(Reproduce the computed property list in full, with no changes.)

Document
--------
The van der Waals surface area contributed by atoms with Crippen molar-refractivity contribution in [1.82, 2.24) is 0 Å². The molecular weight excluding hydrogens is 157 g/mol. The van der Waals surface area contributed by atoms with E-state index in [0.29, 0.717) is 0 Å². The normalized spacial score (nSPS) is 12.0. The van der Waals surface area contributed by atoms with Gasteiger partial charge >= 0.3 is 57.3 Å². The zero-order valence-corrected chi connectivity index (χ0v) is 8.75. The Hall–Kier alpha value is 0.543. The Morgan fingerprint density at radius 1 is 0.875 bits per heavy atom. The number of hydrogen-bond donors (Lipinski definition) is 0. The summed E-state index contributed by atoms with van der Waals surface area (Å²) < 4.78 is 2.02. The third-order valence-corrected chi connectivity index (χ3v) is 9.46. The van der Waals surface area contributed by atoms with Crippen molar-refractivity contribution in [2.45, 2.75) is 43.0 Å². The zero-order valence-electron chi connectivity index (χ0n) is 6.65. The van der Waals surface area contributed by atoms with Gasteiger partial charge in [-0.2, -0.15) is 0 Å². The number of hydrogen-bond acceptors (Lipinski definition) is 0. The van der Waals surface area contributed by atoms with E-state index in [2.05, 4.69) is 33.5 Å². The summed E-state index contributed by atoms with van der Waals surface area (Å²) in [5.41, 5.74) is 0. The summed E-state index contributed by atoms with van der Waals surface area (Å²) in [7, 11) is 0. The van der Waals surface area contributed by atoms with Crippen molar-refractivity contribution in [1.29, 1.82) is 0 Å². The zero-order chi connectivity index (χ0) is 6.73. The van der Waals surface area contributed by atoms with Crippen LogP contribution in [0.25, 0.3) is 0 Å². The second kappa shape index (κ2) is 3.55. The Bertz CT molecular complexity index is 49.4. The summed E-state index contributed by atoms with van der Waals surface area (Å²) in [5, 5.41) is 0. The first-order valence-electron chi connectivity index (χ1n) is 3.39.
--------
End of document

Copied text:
The van der Waals surface area contributed by atoms with Crippen molar-refractivity contribution in [1.82, 2.24) is 0 Å². The molecular weight excluding hydrogens is 157 g/mol. The van der Waals surface area contributed by atoms with E-state index in [0.29, 0.717) is 0 Å². The normalized spacial score (nSPS) is 12.0. The van der Waals surface area contributed by atoms with Gasteiger partial charge >= 0.3 is 57.3 Å². The zero-order valence-corrected chi connectivity index (χ0v) is 8.75. The Hall–Kier alpha value is 0.543. The Morgan fingerprint density at radius 1 is 0.875 bits per heavy atom. The number of hydrogen-bond donors (Lipinski definition) is 0. The summed E-state index contributed by atoms with van der Waals surface area (Å²) < 4.78 is 2.02. The third-order valence-corrected chi connectivity index (χ3v) is 9.46. The van der Waals surface area contributed by atoms with Crippen molar-refractivity contribution in [2.45, 2.75) is 43.0 Å². The zero-order valence-electron chi connectivity index (χ0n) is 6.65. The van der Waals surface area contributed by atoms with Gasteiger partial charge in [-0.2, -0.15) is 0 Å². The number of hydrogen-bond acceptors (Lipinski definition) is 0. The van der Waals surface area contributed by atoms with E-state index in [2.05, 4.69) is 33.5 Å². The summed E-state index contributed by atoms with van der Waals surface area (Å²) in [5.41, 5.74) is 0. The summed E-state index contributed by atoms with van der Waals surface area (Å²) in [7, 11) is 0. The van der Waals surface area contributed by atoms with Crippen molar-refractivity contribution in [1.29, 1.82) is 0 Å². The zero-order chi connectivity index (χ0) is 6.73. The van der Waals surface area contributed by atoms with Crippen LogP contribution in [0.25, 0.3) is 0 Å². The second kappa shape index (κ2) is 3.55. The Bertz CT molecular complexity index is 49.4. The summed E-state index contributed by atoms with van der Waals surface area (Å²) in [5, 5.41) is 0. The first-order valence-electron chi connectivity index (χ1n) is 3.39.